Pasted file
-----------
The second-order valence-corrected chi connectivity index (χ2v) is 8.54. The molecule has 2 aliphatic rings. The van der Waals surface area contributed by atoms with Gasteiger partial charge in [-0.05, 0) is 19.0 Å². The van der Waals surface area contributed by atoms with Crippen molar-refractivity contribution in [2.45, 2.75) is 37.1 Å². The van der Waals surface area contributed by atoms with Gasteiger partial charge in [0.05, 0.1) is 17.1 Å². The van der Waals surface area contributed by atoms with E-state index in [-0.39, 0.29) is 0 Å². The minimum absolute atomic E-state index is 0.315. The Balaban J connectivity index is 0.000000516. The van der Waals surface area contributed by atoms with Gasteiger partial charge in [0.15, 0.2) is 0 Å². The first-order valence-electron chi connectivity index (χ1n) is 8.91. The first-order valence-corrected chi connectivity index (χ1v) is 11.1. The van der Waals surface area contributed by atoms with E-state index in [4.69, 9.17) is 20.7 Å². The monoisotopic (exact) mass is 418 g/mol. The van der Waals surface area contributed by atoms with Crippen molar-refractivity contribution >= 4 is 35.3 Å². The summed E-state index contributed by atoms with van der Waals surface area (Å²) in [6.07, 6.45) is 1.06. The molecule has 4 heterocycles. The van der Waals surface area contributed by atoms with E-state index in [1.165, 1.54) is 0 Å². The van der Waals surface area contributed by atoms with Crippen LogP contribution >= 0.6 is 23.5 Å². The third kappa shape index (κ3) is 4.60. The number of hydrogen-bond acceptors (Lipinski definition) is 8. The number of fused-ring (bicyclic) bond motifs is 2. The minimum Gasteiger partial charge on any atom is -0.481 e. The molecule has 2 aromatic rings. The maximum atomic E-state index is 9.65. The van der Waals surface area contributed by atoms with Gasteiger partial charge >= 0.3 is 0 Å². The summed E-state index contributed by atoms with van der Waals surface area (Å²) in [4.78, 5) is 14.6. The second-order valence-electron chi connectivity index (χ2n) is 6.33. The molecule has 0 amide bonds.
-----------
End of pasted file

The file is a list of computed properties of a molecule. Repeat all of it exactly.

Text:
The second-order valence-corrected chi connectivity index (χ2v) is 8.54. The molecule has 2 aliphatic rings. The van der Waals surface area contributed by atoms with Gasteiger partial charge in [-0.05, 0) is 19.0 Å². The van der Waals surface area contributed by atoms with Crippen molar-refractivity contribution in [2.45, 2.75) is 37.1 Å². The van der Waals surface area contributed by atoms with Gasteiger partial charge in [0.05, 0.1) is 17.1 Å². The van der Waals surface area contributed by atoms with E-state index in [-0.39, 0.29) is 0 Å². The minimum absolute atomic E-state index is 0.315. The Balaban J connectivity index is 0.000000516. The van der Waals surface area contributed by atoms with Gasteiger partial charge in [0.15, 0.2) is 0 Å². The first-order valence-electron chi connectivity index (χ1n) is 8.91. The first-order valence-corrected chi connectivity index (χ1v) is 11.1. The van der Waals surface area contributed by atoms with E-state index in [4.69, 9.17) is 20.7 Å². The monoisotopic (exact) mass is 418 g/mol. The van der Waals surface area contributed by atoms with Crippen molar-refractivity contribution >= 4 is 35.3 Å². The summed E-state index contributed by atoms with van der Waals surface area (Å²) in [6.07, 6.45) is 1.06. The molecule has 4 heterocycles. The van der Waals surface area contributed by atoms with E-state index in [1.165, 1.54) is 0 Å². The van der Waals surface area contributed by atoms with Crippen LogP contribution >= 0.6 is 23.5 Å². The third kappa shape index (κ3) is 4.60. The number of hydrogen-bond acceptors (Lipinski definition) is 8. The number of fused-ring (bicyclic) bond motifs is 2. The minimum Gasteiger partial charge on any atom is -0.481 e. The molecule has 2 aromatic rings. The maximum atomic E-state index is 9.65. The van der Waals surface area contributed by atoms with Gasteiger partial charge >= 0.3 is 0 Å². The summed E-state index contributed by atoms with van der Waals surface area (Å²) in [4.78, 5) is 14.6. The second-order valence-electron chi connectivity index (χ2n) is 6.33. The molecule has 0 amide bonds.